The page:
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Peloton recalls treadmills after child's death and others' reported injuries

Peloton recalls treadmills after child dies
Peloton recalls all treadmills after child's death 01:26

Peloton Interactive is recalling both its Tread+ and Tread treadmills following more than 70 incidents, including the death of one child and 29 other instances where users sustained injuries such as broken bones and cuts, the company and the U.S. Consumer Product Safety Commission announced Wednesday.

The recalls come a month after the CPSC warned households with children and pets to immediately stop using Peloton Tread+ treadmills, and two months after Peloton cautioned people to keep children and pets away from its exercise equipment but resisted requests to immediately recall the machines that can weigh more than 450 pounds.

The company has halted sales of the Tread+ as it works on hardware modifications, and Peloton CEO John Foley apologized for not acting more quickly to recall the treadmills, as requested by the CPSC.

"The decision to recall both products was the right thing to do for Peloton's members and their families. I want to be clear, Peloton made a mistake in our initial response," Foley said in a statement. "We believe strongly in the future of at-home connected fitness and are committed to work with the CPSC to set new industry safety standards for treadmills."

Consumer advocates offered qualified praise in response to the recalls announced Wednesday.

"The CPSC took a strong and principled stance for safety, and clearly that's what made Peloton come to the table and agree to offer a full refund," William Wallace, Consumer Reports' manager of safety policy, said in a statement. "It shouldn't have required so much time and effort to get this product recalled."

Recalled Peloton Tread and Peloton Tread Plus Treadmills U.S. Consumer Product Safety Commission

While the company at first refused to recall the treadmills, "we applaud them for doing the right thing now," Nancy Cowles, executive director of advocacy group Kids In Danger,  said in a separate statement. "Considering the demographics of Peloton users, it was clear that children would be around the product and the danger might not be clear to their parents. Designing safety into a product is always more effective than warnings."

Wall Street, however, offered a decisive thumbs down to the developments, with shares of Peloton falling by $13.48, or 14%, to $83.22 in early afternoon trade.

"While we believe Peloton can remedy both Tread issues, we think the recalls likely call into question Peloton's hardware quality control efforts, and Peloton's initial refute of the CPSC claims now look misguided," analysts with investment bank Raymond James said in a note.

Peloton is best known for its stationary bikes, but introduced the treadmill about three years ago and now calls it the Tread+. Roughly 125,000 of the Tread+ machines were sold online and at Peloton showrooms from September 2018 through early 2021 for about $4,295 each.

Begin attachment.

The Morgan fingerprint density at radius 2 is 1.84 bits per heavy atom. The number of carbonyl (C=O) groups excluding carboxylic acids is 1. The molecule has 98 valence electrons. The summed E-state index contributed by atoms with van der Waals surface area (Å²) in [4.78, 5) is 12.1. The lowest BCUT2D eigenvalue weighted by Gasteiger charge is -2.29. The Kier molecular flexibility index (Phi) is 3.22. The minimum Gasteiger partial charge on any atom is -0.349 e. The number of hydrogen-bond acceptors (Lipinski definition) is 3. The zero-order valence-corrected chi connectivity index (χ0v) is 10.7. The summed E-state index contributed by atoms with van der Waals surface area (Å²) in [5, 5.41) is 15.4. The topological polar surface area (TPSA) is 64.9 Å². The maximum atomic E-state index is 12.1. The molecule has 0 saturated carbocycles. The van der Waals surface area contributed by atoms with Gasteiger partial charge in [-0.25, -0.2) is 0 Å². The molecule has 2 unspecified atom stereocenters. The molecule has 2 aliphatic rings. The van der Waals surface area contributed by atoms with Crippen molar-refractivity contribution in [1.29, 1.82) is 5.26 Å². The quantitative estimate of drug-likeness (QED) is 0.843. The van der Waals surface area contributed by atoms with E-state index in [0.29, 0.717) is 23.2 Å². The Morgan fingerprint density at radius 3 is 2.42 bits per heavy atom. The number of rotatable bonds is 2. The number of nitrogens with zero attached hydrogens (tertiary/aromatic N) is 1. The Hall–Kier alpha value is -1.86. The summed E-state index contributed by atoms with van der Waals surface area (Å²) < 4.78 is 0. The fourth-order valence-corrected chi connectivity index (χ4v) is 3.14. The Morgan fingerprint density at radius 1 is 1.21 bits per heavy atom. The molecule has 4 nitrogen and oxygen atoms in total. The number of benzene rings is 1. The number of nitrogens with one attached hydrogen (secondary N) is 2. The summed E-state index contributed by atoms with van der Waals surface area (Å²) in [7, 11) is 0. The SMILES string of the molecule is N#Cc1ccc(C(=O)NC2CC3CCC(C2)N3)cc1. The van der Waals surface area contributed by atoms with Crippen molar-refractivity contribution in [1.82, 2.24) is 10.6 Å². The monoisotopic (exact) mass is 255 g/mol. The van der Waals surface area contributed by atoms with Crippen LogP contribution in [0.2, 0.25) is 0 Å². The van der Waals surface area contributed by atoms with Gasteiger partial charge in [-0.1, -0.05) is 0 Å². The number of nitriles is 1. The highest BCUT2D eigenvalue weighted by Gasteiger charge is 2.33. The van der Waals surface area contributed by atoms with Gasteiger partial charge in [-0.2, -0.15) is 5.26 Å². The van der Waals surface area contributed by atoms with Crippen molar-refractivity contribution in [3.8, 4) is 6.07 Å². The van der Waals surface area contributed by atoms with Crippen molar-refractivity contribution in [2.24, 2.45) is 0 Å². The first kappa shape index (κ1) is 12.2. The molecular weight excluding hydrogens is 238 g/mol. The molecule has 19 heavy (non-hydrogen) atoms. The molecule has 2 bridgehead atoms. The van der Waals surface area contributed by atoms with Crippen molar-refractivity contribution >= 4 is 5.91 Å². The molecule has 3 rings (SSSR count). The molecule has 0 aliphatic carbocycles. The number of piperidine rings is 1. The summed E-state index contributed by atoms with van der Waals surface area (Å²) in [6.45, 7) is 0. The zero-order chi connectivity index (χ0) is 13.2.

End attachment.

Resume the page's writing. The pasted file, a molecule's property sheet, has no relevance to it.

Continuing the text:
The two recalls come after the recent death of a six-year-old who was pulled under the rear of the treadmill, CPSC and Peloton said. 

Peloton has received 72 reports of adult users, children, pets and various objects being pulled under the back of its treadmills. Of those, there were 29 reports of injuries to children such as second- and third-degree abrasions, broken bones, and lacerations, according to the recalls posted by the CPSC.

People who have purchased either treadmill should immediately stop using it and contact the company for a refund or a repair that Peloton is working on and expects to offer to users in coming weeks. 

Lock-up option in the works

Owners of the Tread+ have until November 6, 2022, to contact the company for a full refund; partial refunds will be offered after that date. Peloton is offering those who don't want a refund the option of moving the Tread+ without charge to a room where children and pets can't reach the treadmill. It is also implementing software upgrades to automatically lock the Tread+ after each use and require a four-digit passcode to unlock the machine, according to the recall notice.

A separate recall involving the Peloton Tread comes because its touchscreen can detach and fall, posing a risk of injury to users. There have been 18 reports of the touchscreen loosening and six where it detached and fell. No injuries have been reported in the U.S., but minor injuries including cuts and bruises were reported in Canada and the U.K.

Tread owners can contact the company for a full refund or can instead wait for a free inspection and repair to secure the touchscreen, once that fix is available. 

About 1,545 Peloton Tread treadmills were sold in the U.S. and Canada from November 2020 through March 2021 for about $2,495.

Consumers can contact Peloton toll-free at (844) 410-0141 from 9 a.m. to 7 p.m. ET Monday through Friday and 9 a.m. to 6:30 p.m. on weekends or online at

The Associated Press contributed to this report.

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